Feelings

Re: Feelings

Postby Paul C » Thu Sep 30, 2010 4:31 pm

[quote][/quote]But it definitely helps to understand that they do travel inside and above the ball.

Yes, but why do you make the point that they travel above the ball--that seems obvious to me, but maybe not. The hands through impact then would be higher than what they were at address, I suspect. What feel do you have with the hands coming inside and above, at and through impact? What's the opposite of higher hands--lower? and in relation to what?

I like your vinyl record/hammer imagery--makes sense. I read Clampett's book "The Impact Zone," ...mind in the hands and all that. It rang true, but the more I ruminated on it, the more my swing got handsy. I began forcing the forward shaft lean. My mind ended up in my arms and hands, and my pivot, my core, went to sleep. So now I'm trying to focus only on making a good pivot. I obviously don't know how to make one and sustain it, or I wouldn't be asking such basic questions--lol.

I need to strip the swing down to its bare essentials and rebuild it--both physically and mentally. Lag's philosophy has been an eye opener for me, but presently, I'm b/w swinging and hitting and not very well at either of them. Coupled with going flat, stiff and heavy with my irons, has added a new, but challenging dimension. All too much at once, I'm afraid. One I get the modules going, I'll get on track.

Thanks for your insight, Bom.
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Re: Feelings

Postby BomGolf222 » Thu Sep 30, 2010 7:27 pm

I think it's great that you're focusing on your pivot and building the internal structure as that keeps everything driving through. I make the point about the hands traveling above and inside the ball purely because that's what they do- it was in reference to them not being directed at the ball which is a problem for a lot of people developing their game. The hands don't come in higher in an ideal world, particularly in the ABS/hitting model, as that would be them breaking out onto a different track on the record if you can picture that. And if you're using flat clubs, high hands through impact would be even worse- flat clubs are part of eliminating that from happening. But I'm not a flat club expert, nor am I an ABS expert for that matter, I'm just sharing my own thoughts. Lag would be the man for clarifying those specifics for you.
I don't know Clampett's book, but I can understand what you're saying about getting it all into your hands- it's what a lot of TGM people end up doing. I'm not recommending that at all, just that it's important to develop a relationship with the club so you can know where it is and where you are- heavy and stiff will go a long way to developing your senses in that regard. I don't really like the mind in the hands thing because that does lead to the problems you stated, I'm referencing pushing out your awareness towards the club and clubface so they can become a part of your overall motion and that you can learn to know where it is in a similar way to how you know where the other parts of your body are while in motion. A martial arts friend of mine says he has equal dexterity and coordination in his arms and legs, that's the kind of overall awareness I'm talking about.
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Re: Feelings

Postby BomGolf222 » Fri Oct 01, 2010 7:06 am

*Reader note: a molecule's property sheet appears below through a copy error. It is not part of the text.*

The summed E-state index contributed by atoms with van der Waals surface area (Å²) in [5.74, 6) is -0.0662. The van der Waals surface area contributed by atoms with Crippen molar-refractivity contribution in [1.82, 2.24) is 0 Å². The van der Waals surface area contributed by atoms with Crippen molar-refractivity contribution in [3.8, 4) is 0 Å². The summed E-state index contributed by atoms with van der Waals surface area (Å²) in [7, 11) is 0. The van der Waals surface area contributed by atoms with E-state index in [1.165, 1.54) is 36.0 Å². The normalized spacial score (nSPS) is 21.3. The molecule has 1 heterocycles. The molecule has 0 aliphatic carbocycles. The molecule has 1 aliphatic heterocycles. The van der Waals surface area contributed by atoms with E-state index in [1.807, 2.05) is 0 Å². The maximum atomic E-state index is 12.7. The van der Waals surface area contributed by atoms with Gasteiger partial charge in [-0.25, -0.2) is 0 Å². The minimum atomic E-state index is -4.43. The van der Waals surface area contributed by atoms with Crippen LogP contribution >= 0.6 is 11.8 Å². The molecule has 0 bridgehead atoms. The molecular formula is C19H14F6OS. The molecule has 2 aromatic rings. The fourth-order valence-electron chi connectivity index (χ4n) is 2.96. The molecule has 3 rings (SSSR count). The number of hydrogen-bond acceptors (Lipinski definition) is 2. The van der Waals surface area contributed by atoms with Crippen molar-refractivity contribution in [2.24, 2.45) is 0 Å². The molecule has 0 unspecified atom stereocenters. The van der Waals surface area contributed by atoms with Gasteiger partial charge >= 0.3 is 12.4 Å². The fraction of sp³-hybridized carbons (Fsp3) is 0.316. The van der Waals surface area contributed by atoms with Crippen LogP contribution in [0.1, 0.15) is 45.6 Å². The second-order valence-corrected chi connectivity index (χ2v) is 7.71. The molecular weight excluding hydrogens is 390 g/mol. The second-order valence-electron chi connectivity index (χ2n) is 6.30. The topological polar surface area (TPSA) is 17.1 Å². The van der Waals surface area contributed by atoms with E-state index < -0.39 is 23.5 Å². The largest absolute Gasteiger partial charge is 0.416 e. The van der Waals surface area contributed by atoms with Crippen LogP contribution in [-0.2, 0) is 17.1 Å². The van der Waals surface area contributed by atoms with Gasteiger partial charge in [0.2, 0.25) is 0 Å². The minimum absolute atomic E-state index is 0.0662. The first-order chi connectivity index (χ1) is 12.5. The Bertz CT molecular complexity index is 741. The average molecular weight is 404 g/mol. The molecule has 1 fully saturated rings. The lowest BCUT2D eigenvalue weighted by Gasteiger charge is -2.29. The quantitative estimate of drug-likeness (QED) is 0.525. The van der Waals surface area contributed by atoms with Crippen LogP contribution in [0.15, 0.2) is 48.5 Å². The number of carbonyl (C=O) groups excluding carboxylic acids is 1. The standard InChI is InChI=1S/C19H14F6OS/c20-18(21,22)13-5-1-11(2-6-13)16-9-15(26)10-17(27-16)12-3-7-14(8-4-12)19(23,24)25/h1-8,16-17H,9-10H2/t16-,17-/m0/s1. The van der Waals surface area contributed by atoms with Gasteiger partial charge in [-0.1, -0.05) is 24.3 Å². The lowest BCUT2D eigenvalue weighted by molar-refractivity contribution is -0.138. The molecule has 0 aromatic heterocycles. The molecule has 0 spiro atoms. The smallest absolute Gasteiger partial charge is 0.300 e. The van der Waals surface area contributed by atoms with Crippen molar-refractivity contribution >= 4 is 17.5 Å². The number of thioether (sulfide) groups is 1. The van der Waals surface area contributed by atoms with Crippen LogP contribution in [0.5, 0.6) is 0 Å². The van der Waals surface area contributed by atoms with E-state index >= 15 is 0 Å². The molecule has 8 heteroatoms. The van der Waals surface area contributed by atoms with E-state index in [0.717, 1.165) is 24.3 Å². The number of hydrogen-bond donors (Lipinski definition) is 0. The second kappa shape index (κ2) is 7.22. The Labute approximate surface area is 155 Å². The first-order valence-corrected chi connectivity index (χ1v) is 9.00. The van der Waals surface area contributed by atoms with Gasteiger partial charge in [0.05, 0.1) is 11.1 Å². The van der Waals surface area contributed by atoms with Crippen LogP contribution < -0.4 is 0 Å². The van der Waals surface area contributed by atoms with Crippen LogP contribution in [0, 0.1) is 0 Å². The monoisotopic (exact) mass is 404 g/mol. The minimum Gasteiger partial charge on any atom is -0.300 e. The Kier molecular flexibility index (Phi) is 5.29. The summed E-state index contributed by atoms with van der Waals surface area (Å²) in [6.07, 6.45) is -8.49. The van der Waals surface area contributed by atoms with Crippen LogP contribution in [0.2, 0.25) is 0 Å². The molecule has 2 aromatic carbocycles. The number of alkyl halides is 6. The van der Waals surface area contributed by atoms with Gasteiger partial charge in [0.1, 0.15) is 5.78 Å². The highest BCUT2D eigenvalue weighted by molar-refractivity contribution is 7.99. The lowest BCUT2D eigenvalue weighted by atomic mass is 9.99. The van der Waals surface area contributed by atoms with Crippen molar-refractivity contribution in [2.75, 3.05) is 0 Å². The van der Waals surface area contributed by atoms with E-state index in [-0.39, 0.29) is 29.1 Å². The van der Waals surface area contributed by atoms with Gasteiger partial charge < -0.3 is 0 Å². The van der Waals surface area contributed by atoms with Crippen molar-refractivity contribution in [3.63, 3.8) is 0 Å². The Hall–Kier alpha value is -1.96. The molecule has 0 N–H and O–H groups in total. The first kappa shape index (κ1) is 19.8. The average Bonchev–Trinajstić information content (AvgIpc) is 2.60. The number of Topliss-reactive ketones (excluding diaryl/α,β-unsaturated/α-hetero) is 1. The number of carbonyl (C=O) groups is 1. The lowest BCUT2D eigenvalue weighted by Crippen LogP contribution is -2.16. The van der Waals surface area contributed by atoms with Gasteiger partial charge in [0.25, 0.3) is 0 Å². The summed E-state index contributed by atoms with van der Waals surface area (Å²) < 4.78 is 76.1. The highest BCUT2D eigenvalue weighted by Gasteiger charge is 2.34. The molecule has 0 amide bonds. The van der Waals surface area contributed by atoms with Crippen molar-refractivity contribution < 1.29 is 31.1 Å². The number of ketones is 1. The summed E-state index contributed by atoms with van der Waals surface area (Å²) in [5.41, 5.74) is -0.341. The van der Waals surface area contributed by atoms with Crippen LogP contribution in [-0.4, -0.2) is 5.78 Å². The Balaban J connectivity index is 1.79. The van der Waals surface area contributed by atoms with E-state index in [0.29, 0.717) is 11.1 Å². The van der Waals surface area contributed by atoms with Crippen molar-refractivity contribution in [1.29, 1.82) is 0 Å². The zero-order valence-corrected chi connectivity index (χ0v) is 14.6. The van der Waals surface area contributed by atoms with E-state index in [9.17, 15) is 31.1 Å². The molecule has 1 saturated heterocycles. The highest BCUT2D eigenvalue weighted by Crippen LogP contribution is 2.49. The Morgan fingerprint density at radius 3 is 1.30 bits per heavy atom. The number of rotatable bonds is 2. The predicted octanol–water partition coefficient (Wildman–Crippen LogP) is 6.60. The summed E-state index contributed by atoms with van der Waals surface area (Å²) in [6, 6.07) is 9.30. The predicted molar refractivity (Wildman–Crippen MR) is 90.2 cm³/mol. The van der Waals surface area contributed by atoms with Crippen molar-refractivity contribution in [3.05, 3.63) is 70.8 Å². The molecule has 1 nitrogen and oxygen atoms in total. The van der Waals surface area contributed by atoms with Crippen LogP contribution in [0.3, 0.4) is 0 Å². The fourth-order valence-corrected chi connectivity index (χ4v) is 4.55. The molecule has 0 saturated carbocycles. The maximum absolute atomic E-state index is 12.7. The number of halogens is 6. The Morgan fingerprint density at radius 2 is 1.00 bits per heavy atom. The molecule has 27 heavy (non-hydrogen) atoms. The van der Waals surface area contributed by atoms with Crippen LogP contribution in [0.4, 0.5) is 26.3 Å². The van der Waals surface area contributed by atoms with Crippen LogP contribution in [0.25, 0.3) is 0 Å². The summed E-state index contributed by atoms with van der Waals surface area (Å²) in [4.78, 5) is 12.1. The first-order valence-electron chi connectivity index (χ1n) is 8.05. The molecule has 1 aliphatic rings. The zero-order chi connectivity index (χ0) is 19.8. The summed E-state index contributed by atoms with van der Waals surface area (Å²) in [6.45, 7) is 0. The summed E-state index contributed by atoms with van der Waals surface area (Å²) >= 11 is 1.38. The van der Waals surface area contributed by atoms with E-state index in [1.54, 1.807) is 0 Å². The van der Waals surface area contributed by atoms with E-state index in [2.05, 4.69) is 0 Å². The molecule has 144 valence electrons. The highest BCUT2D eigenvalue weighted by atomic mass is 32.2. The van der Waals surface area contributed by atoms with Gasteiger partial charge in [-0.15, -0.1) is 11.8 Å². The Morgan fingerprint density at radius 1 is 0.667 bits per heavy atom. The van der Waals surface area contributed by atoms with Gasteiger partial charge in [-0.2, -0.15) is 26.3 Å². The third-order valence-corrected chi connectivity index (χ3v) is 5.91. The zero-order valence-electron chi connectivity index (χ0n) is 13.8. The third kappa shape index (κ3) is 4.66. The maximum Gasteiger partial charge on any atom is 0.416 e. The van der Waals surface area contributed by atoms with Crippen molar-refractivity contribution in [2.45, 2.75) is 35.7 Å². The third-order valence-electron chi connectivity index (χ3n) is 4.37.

I was thinking a little more about the mind in the hands idea and what's funny about it is that the actual goal is the complete opposite of that. Most people who pick up a golf club have their minds in their hands, and that's the problem. You're goal should be to put your mind everywhere, in your legs, in your back, in your Dantien, in the clubface, in your feet etc., etc. This kind of body awareness then makes sense out of loading into your legs because you can feel and understand that the force in your hands comes from somewhere else. You don't see any boxers standing around straight legged because their hands are in their legs, so to speak, or wherever it is they thrust from into a punch. Or their minds are in their legs, to compare it to that Clampett phrase.
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Re: Feelings

Postby Paul C » Sat Oct 02, 2010 5:47 am

That's what makes the swing so interesting. You can put your mind in almost any bodypart--right ankle, inside left knee, top of the spine (C7), almost anywhere and get interesting results. When someone's playing well they say, "I wasn't thinking of anything, just swinging, thinking target..." Yes, but what were they feeling? Different feels for different days, b/c we wake up differently everyday--some days better than others. Success comes from minimizing thoughts on the course; should feels be minimized as well? It would be great to have a go-to feel everytime, I don't know if it's possible...
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Re: Feelings

Postby lagpressure » Sat Oct 02, 2010 11:27 am

This really is about the overall learning process of the golf swing. Connection or what I often refer to as "cohesive body tension" is something we learn over time. If there is one secret to hitting repeatable golf shots over and over and over it is having a strong sense of identifiable cohesion within the body from address to finish. This cohesion must also be harmony with proper clubhead path, acceleration, lowpoint stability and so forth. And this is why I teach the golf swing in real time, full speed sections. No different than learning chords on a piano or guitar. They feel contorted, strange, difficult, almost impossible at first, but with lots of repetition, practice, and dedication they become more relaxed, comfortable, easy and manageable over time. Once the student goes through this process, then we have a very good chance of really connecting the dots in a very tangible way.